The SmartCalc.Module software covers a wide variety of module designs based on dimensions, solar cell technologies including bifacial function, metallization layouts of cells, interconnection technologies, and BOM.
Despite the dominating role of various loss mechanisms, today’s PV modules have the capability to reach a CTM power gain of more than 100%. In simple terms, this can be achieved with the proper choice and mix of complementing materials that result in higher optical gains than combined optical and electrical losses. In parallel, advanced interconnection helps in reducing the resistance losses, pushing CTM power ratios further up. The half-cell approach is one good example here.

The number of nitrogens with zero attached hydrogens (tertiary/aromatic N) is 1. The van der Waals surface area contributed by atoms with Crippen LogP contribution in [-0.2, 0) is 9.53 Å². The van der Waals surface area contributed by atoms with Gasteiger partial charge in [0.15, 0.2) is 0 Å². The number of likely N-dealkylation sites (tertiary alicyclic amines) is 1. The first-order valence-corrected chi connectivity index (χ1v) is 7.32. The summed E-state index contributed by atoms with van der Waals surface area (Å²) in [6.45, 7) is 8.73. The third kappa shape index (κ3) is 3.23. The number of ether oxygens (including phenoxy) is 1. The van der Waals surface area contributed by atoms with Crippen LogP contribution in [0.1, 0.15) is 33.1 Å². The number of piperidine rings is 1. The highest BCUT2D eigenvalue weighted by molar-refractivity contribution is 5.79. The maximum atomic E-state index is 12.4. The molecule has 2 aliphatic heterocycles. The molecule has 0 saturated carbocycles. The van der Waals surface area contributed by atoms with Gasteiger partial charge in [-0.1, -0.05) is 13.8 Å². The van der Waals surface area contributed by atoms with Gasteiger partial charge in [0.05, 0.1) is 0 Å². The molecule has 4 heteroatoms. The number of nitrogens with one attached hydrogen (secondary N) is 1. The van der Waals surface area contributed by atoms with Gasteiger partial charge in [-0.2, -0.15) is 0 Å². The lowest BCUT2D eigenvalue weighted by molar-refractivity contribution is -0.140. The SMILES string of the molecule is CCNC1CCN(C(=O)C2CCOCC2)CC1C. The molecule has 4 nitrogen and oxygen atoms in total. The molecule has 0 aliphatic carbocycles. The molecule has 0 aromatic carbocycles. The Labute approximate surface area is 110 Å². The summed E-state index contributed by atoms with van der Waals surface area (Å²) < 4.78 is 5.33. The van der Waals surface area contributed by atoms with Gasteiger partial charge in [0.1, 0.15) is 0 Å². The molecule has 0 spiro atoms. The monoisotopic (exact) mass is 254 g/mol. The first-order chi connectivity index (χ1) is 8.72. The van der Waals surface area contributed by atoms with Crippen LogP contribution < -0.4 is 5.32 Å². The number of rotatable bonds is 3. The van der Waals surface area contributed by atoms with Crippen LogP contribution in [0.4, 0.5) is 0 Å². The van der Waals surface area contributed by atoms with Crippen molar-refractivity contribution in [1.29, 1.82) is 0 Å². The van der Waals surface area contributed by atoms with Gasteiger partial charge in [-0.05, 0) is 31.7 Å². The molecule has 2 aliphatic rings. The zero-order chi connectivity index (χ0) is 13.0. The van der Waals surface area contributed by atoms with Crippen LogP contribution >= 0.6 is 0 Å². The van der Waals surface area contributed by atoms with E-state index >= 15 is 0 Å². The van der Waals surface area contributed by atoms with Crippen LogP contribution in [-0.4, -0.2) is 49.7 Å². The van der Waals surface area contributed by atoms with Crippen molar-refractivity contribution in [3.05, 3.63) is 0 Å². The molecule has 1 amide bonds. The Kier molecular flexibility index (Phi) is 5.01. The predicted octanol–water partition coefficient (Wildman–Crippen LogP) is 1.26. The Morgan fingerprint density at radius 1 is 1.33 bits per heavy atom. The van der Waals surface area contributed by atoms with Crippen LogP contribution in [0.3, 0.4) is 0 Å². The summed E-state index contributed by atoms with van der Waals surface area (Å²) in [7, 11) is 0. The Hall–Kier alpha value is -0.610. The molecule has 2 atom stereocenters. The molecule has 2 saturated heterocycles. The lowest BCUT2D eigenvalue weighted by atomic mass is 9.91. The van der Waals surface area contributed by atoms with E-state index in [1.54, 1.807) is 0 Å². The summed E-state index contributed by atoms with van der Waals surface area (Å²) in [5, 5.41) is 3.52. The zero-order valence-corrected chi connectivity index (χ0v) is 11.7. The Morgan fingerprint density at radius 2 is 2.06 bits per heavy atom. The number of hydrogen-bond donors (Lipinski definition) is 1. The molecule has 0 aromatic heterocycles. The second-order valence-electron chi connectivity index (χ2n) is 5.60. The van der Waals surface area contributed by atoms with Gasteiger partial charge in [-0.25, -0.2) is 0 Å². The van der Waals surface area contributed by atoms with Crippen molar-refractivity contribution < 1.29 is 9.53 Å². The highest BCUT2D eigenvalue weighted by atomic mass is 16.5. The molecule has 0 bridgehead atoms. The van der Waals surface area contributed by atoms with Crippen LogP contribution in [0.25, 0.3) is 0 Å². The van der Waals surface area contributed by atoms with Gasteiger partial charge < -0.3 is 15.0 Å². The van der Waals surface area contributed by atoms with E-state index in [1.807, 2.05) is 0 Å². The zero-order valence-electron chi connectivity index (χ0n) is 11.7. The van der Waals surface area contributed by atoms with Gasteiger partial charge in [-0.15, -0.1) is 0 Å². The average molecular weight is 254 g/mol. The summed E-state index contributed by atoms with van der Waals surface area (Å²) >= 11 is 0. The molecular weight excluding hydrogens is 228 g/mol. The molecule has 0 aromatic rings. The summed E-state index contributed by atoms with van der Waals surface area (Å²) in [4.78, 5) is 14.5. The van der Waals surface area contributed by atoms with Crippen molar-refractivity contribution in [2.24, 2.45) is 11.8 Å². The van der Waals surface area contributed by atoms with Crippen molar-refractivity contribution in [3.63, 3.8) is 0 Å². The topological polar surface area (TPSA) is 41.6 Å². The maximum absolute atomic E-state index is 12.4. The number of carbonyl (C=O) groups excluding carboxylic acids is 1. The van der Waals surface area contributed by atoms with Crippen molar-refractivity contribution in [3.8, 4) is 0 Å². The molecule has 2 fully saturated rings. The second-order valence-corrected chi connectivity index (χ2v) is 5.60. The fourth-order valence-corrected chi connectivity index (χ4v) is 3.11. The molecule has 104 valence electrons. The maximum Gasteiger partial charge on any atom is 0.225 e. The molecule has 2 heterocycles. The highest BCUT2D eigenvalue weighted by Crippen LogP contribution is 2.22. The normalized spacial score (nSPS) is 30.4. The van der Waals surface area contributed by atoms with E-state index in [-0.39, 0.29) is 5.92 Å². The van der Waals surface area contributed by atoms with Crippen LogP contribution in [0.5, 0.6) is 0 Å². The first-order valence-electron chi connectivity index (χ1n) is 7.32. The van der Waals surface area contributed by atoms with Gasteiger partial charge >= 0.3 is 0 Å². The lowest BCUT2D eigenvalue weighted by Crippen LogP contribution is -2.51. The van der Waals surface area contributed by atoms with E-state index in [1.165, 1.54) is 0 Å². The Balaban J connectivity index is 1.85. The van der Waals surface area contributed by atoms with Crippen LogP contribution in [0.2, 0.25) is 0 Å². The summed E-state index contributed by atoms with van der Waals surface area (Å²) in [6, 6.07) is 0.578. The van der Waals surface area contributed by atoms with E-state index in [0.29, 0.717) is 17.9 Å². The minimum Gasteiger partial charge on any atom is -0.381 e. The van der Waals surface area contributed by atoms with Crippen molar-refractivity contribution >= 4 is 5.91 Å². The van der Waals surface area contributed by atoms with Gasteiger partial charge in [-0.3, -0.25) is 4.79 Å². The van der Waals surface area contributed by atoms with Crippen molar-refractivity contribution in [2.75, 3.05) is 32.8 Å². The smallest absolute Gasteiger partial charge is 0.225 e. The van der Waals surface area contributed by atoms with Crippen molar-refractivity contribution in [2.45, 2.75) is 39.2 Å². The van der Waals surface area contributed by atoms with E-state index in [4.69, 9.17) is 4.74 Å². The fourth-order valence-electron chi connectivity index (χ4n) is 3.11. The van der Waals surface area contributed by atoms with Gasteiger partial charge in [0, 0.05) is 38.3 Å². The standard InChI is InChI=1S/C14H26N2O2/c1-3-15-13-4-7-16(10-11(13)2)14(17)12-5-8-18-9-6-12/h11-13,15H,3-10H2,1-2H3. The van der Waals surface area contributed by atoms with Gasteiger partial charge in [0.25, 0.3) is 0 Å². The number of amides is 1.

The 13th edition of the ITRPV roadmap compares the CTM ratio of 1/3rd cell, half cell and full cell, through the full cell modules is obsolete these days, especially since the advent of the larger wafer formats. According to the roadmap, CTM ratio has already reached a 101% level with 3-cut cell and above 100.5 for half cell configuration in 202. Bothe the configurations are expected to reach 101.5% and 101% by 2024. It would take next 8 years take gain about 1% gain in CTM; the 3-cut cell configuration is expected to reach 102.5% and close to 102% for half cell by 2032